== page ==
A Personal Perspective
BY MARCIA MOXAM COMRIE
Gov. Andrew Cuomo’s dream program of free public higher education has been fully approved and set to roll out in time for fall registration.
The Excelsior Scholarship will provide free tuition for SUNY and CUNY students whose families make up to $100,000 per year and will eventually cap at those who make up to $125,000.
That is a great thing for qualifying families. College—even public college—is expensive, so God bless ‘em. The state is keeping TAP in place and the federal government will continue to provide PELL grants to those who qualify.
But again, there will be many who don’t.
These programs don’t seem to help students whose families make just under the cut-off income. So, what if a family’s income is $130,000 before taxes and they have two or three kids in college? Those families still don’t get free or reduced tuition.
It sticks in the craw that this tax-funded program will not benefit other middle class families who barely miss the cut-off income. Apparently, there will also be an annual grant of $6,000 per year for those attending private institutions and whose family income also falls within the Excelsior guidelines.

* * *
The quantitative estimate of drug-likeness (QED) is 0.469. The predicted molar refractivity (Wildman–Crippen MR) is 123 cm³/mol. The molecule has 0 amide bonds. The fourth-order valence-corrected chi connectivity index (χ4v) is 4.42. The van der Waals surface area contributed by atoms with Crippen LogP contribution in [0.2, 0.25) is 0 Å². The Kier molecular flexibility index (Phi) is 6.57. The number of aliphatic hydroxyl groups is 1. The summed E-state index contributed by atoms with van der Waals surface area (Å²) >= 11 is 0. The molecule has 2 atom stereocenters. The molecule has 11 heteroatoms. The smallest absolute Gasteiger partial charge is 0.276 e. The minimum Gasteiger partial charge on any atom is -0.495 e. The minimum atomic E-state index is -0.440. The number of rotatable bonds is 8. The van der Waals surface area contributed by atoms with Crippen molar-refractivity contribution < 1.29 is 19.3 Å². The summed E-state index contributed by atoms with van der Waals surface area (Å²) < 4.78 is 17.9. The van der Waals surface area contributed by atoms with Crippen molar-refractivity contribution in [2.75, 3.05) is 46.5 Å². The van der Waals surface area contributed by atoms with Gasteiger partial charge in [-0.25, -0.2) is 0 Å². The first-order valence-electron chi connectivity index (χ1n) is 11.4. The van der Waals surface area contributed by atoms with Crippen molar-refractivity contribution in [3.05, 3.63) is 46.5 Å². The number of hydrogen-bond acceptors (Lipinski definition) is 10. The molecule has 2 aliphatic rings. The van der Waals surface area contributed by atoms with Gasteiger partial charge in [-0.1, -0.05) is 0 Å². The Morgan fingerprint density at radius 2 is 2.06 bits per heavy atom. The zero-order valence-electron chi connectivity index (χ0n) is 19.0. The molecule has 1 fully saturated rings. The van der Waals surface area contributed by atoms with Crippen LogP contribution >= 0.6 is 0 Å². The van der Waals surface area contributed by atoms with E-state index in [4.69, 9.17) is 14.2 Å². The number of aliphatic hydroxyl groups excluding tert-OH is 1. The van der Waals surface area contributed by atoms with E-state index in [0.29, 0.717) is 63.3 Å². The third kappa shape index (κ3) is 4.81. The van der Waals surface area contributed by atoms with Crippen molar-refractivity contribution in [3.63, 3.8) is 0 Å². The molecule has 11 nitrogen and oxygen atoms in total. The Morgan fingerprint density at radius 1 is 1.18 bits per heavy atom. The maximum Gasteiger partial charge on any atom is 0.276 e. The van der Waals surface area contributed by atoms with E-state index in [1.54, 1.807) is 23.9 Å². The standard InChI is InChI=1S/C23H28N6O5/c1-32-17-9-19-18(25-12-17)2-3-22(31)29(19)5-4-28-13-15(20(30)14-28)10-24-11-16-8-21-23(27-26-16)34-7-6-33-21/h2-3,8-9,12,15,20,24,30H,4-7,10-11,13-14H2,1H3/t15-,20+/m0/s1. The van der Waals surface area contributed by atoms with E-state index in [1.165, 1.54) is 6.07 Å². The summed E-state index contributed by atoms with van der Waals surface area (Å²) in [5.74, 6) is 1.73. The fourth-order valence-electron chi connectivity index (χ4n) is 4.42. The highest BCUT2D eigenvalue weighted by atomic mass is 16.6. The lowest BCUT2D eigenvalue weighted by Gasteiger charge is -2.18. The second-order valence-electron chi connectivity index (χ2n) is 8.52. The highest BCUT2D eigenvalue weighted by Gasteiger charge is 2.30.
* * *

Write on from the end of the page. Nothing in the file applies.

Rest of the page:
But regardless of how anyone may feel about being left out of the Excelsior program, it will ultimately be a good thing for New York. Currently, there are too many people in our state who have not been able to live up to their academic and professional potential because they cannot afford college. Now, the barriers have been removed.
New York—through its two public education systems—will now lead the charge on free public higher education and that is literally a great gift. You have to invest in your human capital and we owe it to our young people to help them find their path to the American dream.
However, it remains to be seen if free public higher education is sustainable in the long run. It used to be free or nearly free before—but New York City’s fiscal crisis of the 1970s led to a rethinking of the concept. So, here we are revisiting free tuition again.
There are those who say that public education is a civil rights issue and, indeed, it is—at least, for the pre-K to 12th grade set. But for higher education—not so much. However, Cuomo and the state legislature’s initiative to make public higher education more available to those struggling to make ends meet is to be applauded.
There are times when we complain that our tax dollars are being wasted. This is not one of those times. This is a win for the university systems, a win for students and families and, ultimately, a win for the state. When we invest in our young people, we invest in our city, state and nation.
Education is priceless in its value. For some, it will now be costless in its application. You can’t beat that.